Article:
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Let $f:\left[ {0,1} \right] \to R$ be a differentiable function. Let $g\left( x \right) = \int\limits_0^x {f\left( t \right)dt} $ with $g\left( 1 \right) = 0$ . Which of these equations must have at least one solution for x in the interval $(0,1)$ ?

(A). $g\left( x \right) = f\left( x \right)$

(B). $xg\left( x \right) = \left( {1 - x} \right)f\left( x \right)$

(C). $f\left( x \right) = f'\left( x \right)g\left( x \right)$

(D). $f\left( x \right) = xg\left( x \right)$

This question has one or more than one correct

My approach is as follow

$g\left( 0 \right) = \int\limits_0^0 {f\left( t \right)dt} = 0$

Given $g(1)=0$

On differentiating we get $g'\left( x \right) = f\left( x \right)$, hence $g'\left( c \right) = f\left( c \right)$ where $c\in (0,1)$. How we will use the Rolle's theorem for checking and verifying each option choice.

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  • $\begingroup$ $f=g=0$ is a solution for all this equations, perhaps the question here is about non trivial solution ? $\endgroup$
    – Hamza
    Aug 24 at 9:37
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    $\begingroup$ I think all the options are correct. By the way, @Hamza, I don't think the question asks about existence of such functions. I think the question asks about the solutions of the given equations for any differentiable function $f$ and $g$ as defined. $\endgroup$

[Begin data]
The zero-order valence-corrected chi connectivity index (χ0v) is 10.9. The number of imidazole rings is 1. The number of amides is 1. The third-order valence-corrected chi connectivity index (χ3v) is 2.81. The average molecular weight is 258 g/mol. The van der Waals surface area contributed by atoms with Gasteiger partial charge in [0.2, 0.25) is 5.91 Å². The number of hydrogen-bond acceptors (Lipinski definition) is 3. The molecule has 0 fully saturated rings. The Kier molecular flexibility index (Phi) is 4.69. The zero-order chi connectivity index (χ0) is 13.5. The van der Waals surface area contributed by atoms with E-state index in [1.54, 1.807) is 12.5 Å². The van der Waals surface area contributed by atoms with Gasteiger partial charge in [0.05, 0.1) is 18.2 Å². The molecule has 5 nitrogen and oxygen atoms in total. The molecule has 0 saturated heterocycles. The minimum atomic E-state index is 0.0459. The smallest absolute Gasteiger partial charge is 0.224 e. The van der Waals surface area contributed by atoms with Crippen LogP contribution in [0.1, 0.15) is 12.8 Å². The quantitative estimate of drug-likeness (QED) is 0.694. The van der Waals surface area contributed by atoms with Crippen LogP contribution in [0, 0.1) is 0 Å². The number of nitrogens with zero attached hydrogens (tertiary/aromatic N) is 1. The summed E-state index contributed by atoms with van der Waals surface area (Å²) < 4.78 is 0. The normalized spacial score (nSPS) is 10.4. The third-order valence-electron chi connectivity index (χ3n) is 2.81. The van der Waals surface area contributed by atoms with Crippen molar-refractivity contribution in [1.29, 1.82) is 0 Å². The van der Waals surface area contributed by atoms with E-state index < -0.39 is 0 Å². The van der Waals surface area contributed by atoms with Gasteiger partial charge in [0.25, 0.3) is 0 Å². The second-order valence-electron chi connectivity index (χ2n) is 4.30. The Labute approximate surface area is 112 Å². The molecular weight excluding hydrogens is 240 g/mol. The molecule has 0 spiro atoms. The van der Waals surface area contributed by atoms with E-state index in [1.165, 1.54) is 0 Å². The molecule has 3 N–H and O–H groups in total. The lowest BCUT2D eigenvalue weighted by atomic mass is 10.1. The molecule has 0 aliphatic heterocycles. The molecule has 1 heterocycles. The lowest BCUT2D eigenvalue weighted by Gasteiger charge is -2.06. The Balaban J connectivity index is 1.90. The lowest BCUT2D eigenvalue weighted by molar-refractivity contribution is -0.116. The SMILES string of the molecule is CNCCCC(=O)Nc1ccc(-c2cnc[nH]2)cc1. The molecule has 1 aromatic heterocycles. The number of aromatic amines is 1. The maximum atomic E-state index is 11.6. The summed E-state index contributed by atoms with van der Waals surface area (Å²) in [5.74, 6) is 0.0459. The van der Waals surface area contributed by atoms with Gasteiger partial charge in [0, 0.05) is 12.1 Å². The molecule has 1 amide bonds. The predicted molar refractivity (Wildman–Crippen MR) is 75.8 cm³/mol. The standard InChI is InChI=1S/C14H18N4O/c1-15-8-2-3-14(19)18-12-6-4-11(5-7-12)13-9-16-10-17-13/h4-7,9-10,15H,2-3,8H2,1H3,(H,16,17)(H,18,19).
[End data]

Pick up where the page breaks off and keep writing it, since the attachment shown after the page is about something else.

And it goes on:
– Aditya
    Aug 24 at 10:22
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I think all the options have at least one solution in $(0,1)$.

First of all, $g'(x)=f(x)$.

For option A,

Let $F(x)=e^{-x}g(x)$.

$\implies F(0)=F(1)=0$

$\implies \exists c \in (0,1)$ for which $F'(x)=0$

And $F'(x)=e^{-x}g'(x) -e^{-x}g(x)=e^{-x}(f(x)-g(x))=0$

$\implies f(x)-g(x)=0$ has a solution in $(0,1)$.

For option B,

Let $G(x)=e^{x+\log(1-x)}g(x)$

$G(0)=G(1)=0\implies G'(c)=0$ for some $c\in (0,1)$.

And $G'(x)=e^{x+\log(1-x)}g'(x)+e^{x+\log(1-x)}\left(1-\frac{1}{1-x}\right)g(x)=0$

$\implies e^{x+\log(1-x)}\left(f(x)-\frac{xg(x)}{1-x}\right)=0$

$\implies (1-x)f(x)=xg(x)$ has a solution in $(0,1)$.

For option C,

Let $H(x)=e^{-f(x)}g(x)$

So $H(0)=H(1)=0 \implies H'(c)=0$ for some $c\in (0,1)$

And $H'(x)=e^{-f(x)}f(x)-e^{-f(x)}f'(x)g(x)=0$

$\implies e^{-f(x)}(f(x)-f'(x)g(x))=0$

$\implies f(x)=f'(x)g(x)$ has a solution in $(0,1)$.

For option D,

Let $I(x)=e^{-\frac{x^2}{2}}g(x)$

$I(0)=I(1)=0 \implies I'(c)=0$ for some $c\in(0,1)$.

And $I'(x)=e^{-\frac{x^2}{2}}f(x)-xe^{-\frac{x^2}{2}}g(x)=0$

$\implies e^{-\frac{x^2}{2}}(f(x)-xg(x))=0$

$\implies f(x)=xg(x) $ has a solution in $(0,1)$.

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